They ate chicken and potato salad surrounded by the dog and the cats.  She read the newspaper aloud and they discussed the state of the world.  They ate lightly, saving room for dessert.  When she rose from the table and said she’d “de-bone” the chicken for tomorrow’s sandwiches, he knew she’d used the wrong word, that she’d meant to use the word, “bone.” But he didn’t correct her, didn’t prove himself right.  That didn’t need to be said—not by him, not right then.  What she meant was what mattered.

They had a ritual, this old couple, which went beyond chicken every payday.  They gave each other credit for good intentions and kind acts.  When she returned to the table, she placed in its center the quart of ice cream, with two spoons rising like candles from its rich chocolate surface.

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Hey, I’ll Settle for Post-Traumatic Stress

My friend and fellow blogger, Beth Finke, once told me, “RP is the cruelest way to lose eyesight.  Just when you think it’s bad enough, it gets worse.”  Bravo, Beth, for empathy beyond your own experience.  And for understanding that, while any blindness choice is picking between poisons, gradual blindness is torture extended.

A few years ago, I sought help from a therapist specializing in Post-Traumatic Stress Disorder.  Blindness, gradual or sudden, is traumatic and I needed help dealing with its effects.  The therapist mentioned that her associate was allergic to dogs, so, at the first appointed date and time, I set out with my white cane instead of my usual sidekick, Randy the Seeing Eye dog.

Eight blocks to the therapist’s office proved my cane skills rusty.  I veered and zigged and zagged.  I bumped into parking meters, hooked sign boards touting soups and salads, sideswiped open air cafes usurping my sidewalk and impaled at least one pedestrian’s pant leg.  And my fellow travelers acted like sadists: drivers turned in front of me, cars crowded the crosswalks and lunchtime strollers jostled me right and left.  One guy even hurdled my cane in his dash to cross Clark Street.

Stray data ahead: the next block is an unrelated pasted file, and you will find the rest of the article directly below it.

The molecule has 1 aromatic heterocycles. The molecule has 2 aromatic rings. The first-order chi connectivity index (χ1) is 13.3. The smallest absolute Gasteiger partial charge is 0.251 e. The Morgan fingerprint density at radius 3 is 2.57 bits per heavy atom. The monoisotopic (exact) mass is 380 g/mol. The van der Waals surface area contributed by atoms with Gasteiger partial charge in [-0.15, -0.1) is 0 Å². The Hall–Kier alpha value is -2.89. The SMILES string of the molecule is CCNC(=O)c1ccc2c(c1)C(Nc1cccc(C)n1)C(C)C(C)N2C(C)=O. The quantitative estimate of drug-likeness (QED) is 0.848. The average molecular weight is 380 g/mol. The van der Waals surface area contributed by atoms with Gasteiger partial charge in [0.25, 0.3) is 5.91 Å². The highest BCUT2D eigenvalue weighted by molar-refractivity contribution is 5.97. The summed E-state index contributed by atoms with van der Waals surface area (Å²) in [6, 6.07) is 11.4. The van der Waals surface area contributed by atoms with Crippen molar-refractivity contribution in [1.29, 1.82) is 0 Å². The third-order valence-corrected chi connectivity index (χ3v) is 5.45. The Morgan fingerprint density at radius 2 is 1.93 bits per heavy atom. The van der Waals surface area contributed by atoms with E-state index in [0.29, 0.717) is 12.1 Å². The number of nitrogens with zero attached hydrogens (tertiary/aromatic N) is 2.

Totally frazzled, I took the first third of our fifty-minute hour to hyperventilate with anxiety and vent from frustration.  Then we focused on our initial therapeutic objective: identify the traumatic incident for which I sought treatment.  Was it thirty years past, when I was diagnosed with RP?  Or fifty years ago, lurking in childhood?  We settled on the former and embarked on the journey to desensitize the trauma of discovering RP.

Sad to say, neither my therapist nor I had a breakthrough and, after eight sessions, we parted ways.  No hard feelings.  But I recently recalled what Beth said about RP and what my therapist and I did about trauma.  And I saw the light: RP is not a single trauma, it’s trauma that keeps traumatizing.  Maybe not every day, but every time I find the way I’ve learned to live doesn’t work anymore.  I now realize that, at my first appointment, we didn’t need to search the archives—my trauma was right there and right then.

And it’s still right here and right now.  But I’m grateful for the lesson learned—that I need to keep current and constant with my skills because blindness doesn’t take a day off.  And the skills remain practical and emotional, from white canes to resilience, from echolocation to acceptance.  And if I can’t put trauma into the past, I can progress along the process at its core: growing from victim to survivor.


NOTE:  Beth Finke’s latest book, Writing Out Loud: What a Blind Teacher Learned from Leading a Memoir Class for Seniors, published in mid-2017 by Golden Alley Press in print and electronic formats, is now available as an Audible book and is in process of becoming an NLS Talking Book.

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When I was told I would go blind, I got angry.  At thirty-five, I was still operating under the delusion I had control over my life.  But that dose of fear and pain enraged me.  .

First, I got mad at my parents.  After all, it was the funky combination of their genes that produced RP in me.  They could see fine and so could my older brother and all my other relatives, so why was I the chosen one?

Next, I got mad at God.  I collected all my favorite visual stuff – my baseball glove, my golf clubs and my cameras, piled them on a picnic blanket and sold them at a yard sale.  “I’m not gonna wait for God to take my joy away!”

Then I got mad at the doctors who sugar-coated every year’s vision loss by telling me to take heart, that research was very promising.  They told me that, as a young man, my future held promise for a cure.